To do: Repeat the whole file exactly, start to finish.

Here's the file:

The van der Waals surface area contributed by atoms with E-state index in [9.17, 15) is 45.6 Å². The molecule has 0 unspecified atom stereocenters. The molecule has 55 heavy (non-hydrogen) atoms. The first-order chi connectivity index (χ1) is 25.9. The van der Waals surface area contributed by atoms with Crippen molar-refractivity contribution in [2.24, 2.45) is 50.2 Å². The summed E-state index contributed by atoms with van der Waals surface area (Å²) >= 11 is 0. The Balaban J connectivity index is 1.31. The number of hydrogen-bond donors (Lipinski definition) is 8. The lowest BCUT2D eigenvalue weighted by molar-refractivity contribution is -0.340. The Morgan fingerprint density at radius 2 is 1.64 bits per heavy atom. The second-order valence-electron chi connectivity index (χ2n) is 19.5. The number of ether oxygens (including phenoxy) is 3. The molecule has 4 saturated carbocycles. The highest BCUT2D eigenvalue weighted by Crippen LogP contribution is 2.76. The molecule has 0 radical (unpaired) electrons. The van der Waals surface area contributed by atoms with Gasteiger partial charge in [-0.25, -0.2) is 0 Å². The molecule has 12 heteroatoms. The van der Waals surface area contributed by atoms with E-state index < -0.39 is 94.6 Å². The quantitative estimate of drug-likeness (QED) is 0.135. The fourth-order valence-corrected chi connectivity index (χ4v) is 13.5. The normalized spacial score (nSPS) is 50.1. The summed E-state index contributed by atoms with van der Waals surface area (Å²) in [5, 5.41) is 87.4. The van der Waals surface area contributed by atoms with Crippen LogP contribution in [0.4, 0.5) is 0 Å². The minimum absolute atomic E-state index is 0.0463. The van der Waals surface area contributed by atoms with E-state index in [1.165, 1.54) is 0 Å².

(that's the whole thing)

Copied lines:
The van der Waals surface area contributed by atoms with E-state index in [9.17, 15) is 45.6 Å². The molecule has 0 unspecified atom stereocenters. The molecule has 55 heavy (non-hydrogen) atoms. The first-order chi connectivity index (χ1) is 25.9. The van der Waals surface area contributed by atoms with Crippen molar-refractivity contribution in [2.24, 2.45) is 50.2 Å². The summed E-state index contributed by atoms with van der Waals surface area (Å²) >= 11 is 0. The Balaban J connectivity index is 1.31. The number of hydrogen-bond donors (Lipinski definition) is 8. The lowest BCUT2D eigenvalue weighted by molar-refractivity contribution is -0.340. The Morgan fingerprint density at radius 2 is 1.64 bits per heavy atom. The second-order valence-electron chi connectivity index (χ2n) is 19.5. The number of ether oxygens (including phenoxy) is 3. The molecule has 4 saturated carbocycles. The highest BCUT2D eigenvalue weighted by Crippen LogP contribution is 2.76. The molecule has 0 radical (unpaired) electrons. The van der Waals surface area contributed by atoms with Gasteiger partial charge in [-0.25, -0.2) is 0 Å². The molecule has 12 heteroatoms. The van der Waals surface area contributed by atoms with E-state index < -0.39 is 94.6 Å². The quantitative estimate of drug-likeness (QED) is 0.135. The fourth-order valence-corrected chi connectivity index (χ4v) is 13.5. The normalized spacial score (nSPS) is 50.1. The summed E-state index contributed by atoms with van der Waals surface area (Å²) in [5, 5.41) is 87.4. The van der Waals surface area contributed by atoms with Crippen LogP contribution in [0.4, 0.5) is 0 Å². The minimum absolute atomic E-state index is 0.0463. The van der Waals surface area contributed by atoms with E-state index in [1.165, 1.54) is 0 Å².